Purpose: To present a case of respiratory depression following the administration of nebulised morphine.
Clinical features: A 74-yr-old, 51-kg woman with a history of hypertension controlled with 5 mg.day-1 enalapril and 50 mg.day-1 atenolol was admitted for evaluation of low back pain, loss of appetite, and weight loss. Investigation revealed advanced metastatic disease with a probable primary in the right lung. The patient's pain was well controlled with 10 mg continuous release morphine p.o. three times daily, and 10 mg immediate release morphine p.o. for breakthrough pain as required. During the two weeks following the commencement of this treatment she occasionally complained of shortness of breath. Examination revealed a fully conscious patient with slight dyspnoea and mild wheezing which responded to oxygen 30% and nebulised bronchodilators. An oncological consultation recommended 4 mg nebulised morphine and 4 mg dexamethasone in saline as treatment for the bouts of breathlessness. Approximately 15 min after the first administration of nebulised morphine the patient became markedly bradypneic (respiratory rate: 4-5 bpm), hypotensive (BP 70/40 mmHg), and responded only partially to command. The pupils were pinpoint. The trachea was immediately intubated and the lungs ventilated with oxygen 40% for four hours. Following this occurrence of respiratory depression nebulised morphine was discontinued and no further events occurred.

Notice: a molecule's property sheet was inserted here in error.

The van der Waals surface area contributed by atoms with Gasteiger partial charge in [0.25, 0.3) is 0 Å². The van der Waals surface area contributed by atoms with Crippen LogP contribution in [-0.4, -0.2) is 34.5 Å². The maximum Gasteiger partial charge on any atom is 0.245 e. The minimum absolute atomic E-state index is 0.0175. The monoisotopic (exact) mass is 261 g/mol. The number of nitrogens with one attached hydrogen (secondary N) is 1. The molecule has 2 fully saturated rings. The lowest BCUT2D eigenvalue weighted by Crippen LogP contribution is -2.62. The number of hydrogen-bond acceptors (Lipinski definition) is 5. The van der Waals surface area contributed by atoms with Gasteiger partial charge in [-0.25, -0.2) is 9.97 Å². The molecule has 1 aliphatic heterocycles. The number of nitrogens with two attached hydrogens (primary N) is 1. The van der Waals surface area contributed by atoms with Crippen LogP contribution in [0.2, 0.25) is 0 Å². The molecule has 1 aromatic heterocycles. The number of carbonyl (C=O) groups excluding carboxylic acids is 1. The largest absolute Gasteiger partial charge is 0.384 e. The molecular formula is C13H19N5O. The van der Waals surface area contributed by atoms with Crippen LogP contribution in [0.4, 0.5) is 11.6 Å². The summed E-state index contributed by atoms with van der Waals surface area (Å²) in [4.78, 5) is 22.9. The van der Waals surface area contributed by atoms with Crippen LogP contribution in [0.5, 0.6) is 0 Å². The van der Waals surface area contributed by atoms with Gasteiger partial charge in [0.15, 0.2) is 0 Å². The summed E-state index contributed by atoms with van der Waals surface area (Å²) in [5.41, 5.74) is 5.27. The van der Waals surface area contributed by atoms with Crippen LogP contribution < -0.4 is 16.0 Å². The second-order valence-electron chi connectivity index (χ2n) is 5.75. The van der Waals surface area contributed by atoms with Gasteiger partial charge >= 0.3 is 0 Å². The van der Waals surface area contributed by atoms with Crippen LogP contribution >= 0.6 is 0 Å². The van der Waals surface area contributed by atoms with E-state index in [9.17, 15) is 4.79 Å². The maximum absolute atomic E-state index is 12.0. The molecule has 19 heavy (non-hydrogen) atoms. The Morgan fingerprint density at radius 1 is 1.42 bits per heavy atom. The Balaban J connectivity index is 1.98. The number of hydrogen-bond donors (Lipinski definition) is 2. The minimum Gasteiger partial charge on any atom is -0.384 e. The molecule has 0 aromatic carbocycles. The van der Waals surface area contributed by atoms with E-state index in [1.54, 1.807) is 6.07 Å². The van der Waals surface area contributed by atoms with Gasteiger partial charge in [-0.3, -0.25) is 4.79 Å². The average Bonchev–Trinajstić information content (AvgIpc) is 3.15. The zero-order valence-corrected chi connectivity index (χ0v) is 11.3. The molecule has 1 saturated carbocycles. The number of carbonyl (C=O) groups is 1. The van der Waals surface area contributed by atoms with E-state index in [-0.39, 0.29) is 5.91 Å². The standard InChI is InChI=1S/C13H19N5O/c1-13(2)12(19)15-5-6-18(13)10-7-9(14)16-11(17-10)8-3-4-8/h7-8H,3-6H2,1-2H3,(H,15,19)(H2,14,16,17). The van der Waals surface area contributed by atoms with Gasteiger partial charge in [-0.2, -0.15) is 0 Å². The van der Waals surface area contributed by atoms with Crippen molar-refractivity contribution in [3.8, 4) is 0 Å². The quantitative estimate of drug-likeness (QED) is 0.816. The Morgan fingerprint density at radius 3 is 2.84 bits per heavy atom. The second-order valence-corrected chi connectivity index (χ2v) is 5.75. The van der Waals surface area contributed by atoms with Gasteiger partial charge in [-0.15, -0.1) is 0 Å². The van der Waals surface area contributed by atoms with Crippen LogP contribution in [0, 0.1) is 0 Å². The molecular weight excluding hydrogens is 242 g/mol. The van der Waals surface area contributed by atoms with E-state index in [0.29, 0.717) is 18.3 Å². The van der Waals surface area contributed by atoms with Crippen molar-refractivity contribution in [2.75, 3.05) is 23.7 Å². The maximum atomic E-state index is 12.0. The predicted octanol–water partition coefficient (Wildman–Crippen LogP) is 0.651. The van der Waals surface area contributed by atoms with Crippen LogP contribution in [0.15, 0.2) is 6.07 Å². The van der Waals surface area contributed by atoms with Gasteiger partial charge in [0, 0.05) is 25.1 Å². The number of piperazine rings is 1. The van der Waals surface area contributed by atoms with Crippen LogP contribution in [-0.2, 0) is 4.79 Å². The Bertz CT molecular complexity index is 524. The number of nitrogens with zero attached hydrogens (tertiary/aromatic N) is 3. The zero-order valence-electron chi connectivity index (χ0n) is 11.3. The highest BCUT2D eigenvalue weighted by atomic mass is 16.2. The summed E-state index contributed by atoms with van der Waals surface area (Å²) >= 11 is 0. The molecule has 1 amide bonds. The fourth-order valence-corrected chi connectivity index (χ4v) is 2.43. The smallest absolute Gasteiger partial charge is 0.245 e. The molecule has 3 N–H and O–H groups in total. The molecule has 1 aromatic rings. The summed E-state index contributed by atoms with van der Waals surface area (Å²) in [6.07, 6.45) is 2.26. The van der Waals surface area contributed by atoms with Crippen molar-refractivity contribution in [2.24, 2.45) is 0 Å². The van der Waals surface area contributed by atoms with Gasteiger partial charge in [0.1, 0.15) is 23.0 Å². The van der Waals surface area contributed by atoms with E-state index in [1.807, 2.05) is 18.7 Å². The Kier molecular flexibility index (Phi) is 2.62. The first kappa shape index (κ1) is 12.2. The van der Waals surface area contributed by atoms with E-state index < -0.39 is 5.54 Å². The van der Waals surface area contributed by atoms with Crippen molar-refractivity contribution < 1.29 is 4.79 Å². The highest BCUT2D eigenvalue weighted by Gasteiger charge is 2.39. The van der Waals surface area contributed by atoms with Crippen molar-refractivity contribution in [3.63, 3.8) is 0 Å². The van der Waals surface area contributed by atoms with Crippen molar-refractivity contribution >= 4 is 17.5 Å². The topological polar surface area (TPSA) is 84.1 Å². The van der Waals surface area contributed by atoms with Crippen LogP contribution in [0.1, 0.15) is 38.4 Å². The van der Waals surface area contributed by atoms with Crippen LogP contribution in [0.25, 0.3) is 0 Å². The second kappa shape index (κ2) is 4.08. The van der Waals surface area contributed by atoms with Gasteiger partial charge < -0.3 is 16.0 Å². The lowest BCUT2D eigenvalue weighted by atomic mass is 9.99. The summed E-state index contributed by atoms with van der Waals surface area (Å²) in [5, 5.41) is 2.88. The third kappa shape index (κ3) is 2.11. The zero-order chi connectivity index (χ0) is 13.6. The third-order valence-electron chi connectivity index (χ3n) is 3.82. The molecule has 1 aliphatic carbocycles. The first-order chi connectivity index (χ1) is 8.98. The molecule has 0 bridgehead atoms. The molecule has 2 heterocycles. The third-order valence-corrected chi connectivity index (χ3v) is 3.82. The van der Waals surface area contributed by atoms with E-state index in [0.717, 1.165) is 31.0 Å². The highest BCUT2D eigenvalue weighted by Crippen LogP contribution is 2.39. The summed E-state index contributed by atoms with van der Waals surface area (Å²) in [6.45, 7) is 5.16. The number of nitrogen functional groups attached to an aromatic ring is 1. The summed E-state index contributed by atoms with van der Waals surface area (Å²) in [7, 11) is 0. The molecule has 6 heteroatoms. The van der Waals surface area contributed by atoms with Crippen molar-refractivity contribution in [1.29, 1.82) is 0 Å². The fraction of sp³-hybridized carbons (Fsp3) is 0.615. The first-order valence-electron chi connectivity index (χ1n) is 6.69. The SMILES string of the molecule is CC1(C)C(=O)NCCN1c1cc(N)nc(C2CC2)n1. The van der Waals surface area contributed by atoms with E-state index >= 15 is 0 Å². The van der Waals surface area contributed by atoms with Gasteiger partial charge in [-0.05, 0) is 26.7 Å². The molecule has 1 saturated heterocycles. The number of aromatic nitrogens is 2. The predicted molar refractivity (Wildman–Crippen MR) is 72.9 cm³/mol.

Conclusion: Patients receiving inhaled morphine should be closely monitored and resuscitation equipment should be readily available.